Researchers create a biomaterial that can be used to study the brain

Researchers have created a new type of biomaterial that can support the growth of nerve cells, potentially opening up new possibilities for patients who have experienced a stroke or traumatic brain injury.

Credit: Bruce Rolff/Shutterstock.com

Using self-assembling peptides, bioengineers have created scaffolds that can be used in tissue engineering and biomedicine.

Amino acids are groups of carbon atoms that have an amine group at one end, an acidic group at the other, and unique properties depending on the residues they bind to.

Naturally occurring amino acids are mostly alpha amino acids, which only have one carbon atom holding the different parts of the molecule together.

Beta peptides, on the other hand, are synthetic molecules that contain an additional carbon atom, which protects them against peptide-breaking enzymes in the body.  This makes them particularly useful for creating robust materials that are protected from degradation.

In this study, the researchers showed, for the first time, that these self-assembling beta peptides can be attached to different organic molecules.

This means that molecules that have previously posed a challenge to bioengineers can now be used to make new types of biomaterials.

As reported in APL Bioengineering, the researchers tested different compounds bound to beta peptides to create a variety of beta-foldamers, one of which included a mesh that neurons could grow on.

Study author Mark Del Borgo (Monash University) and team explored flexible and rigid linking molecules for the filler of the beta-foldamers, with a focus on arginylglycylaspartic acid (RGD).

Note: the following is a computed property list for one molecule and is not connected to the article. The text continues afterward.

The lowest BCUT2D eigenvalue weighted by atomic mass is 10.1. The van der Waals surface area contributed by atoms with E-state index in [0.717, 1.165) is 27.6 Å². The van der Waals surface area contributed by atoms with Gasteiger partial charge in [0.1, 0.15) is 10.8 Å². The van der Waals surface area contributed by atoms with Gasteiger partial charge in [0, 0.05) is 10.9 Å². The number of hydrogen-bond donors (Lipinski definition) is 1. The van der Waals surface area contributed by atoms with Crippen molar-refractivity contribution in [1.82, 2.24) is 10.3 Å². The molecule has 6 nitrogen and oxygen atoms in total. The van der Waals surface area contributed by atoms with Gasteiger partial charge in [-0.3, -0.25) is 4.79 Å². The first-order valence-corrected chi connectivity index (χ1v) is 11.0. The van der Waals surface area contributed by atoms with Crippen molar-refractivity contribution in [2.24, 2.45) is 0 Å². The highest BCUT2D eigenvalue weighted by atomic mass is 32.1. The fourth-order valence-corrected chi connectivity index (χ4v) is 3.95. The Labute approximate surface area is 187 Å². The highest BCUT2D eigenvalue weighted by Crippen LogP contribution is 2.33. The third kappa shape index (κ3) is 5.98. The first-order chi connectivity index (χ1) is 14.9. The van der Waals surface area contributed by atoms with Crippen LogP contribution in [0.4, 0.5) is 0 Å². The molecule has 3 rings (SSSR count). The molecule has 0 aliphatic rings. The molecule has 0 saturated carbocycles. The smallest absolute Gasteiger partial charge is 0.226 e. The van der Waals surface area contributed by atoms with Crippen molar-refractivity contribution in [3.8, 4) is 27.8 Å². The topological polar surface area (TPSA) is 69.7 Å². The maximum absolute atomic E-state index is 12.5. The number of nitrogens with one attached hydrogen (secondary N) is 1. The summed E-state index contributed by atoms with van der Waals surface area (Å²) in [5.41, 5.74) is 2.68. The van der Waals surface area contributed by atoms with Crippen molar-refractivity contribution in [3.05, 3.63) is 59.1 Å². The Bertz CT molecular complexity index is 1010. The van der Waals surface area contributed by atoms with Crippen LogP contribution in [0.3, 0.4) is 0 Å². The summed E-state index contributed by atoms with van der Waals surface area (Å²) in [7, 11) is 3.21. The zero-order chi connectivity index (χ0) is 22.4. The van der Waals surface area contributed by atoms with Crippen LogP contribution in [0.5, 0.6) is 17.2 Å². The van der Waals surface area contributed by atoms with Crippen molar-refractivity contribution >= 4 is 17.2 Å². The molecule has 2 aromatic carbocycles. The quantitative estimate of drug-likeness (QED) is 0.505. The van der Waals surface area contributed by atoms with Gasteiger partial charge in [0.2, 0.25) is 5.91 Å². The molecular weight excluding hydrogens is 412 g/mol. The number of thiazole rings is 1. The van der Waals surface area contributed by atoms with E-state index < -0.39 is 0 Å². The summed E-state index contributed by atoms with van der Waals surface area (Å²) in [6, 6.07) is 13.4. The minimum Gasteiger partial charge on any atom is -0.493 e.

RGD is an alpha peptide found in the extracellular matrix that serves as a template for correctly placing cells as they start to spread.

They found that beta-foldamers with RGD at the center could be used to construct a scaffold on which they could grow a network of neurons. The neurons were also able to conduct impulses between one another and share information.

Del Borgo and team hope these beta-peptide based structures can be used as brain meshes that could help coordinate nerve cell growth in people who have experienced a stroke or traumatic brain injury.

Next, the team plans to investigate whether these scaffolds can help treat neurological deficits in mice with these conditions.

Source:

https://www.alphagalileo.org/en-gb/Item-Display/ItemId/163373?returnurl=https://www.alphagalileo.org/en-gb/Item-Display/ItemId/163373

Sally Robertson

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Sally Robertson

Sally has a Bachelor's Degree in Biomedical Sciences (B.Sc.). She is a specialist in reviewing and summarising the latest findings across all areas of medicine covered in major, high-impact, world-leading international medical journals, international press conferences and bulletins from governmental agencies and regulatory bodies. At News-Medical, Sally generates daily news features, life science articles and interview coverage.

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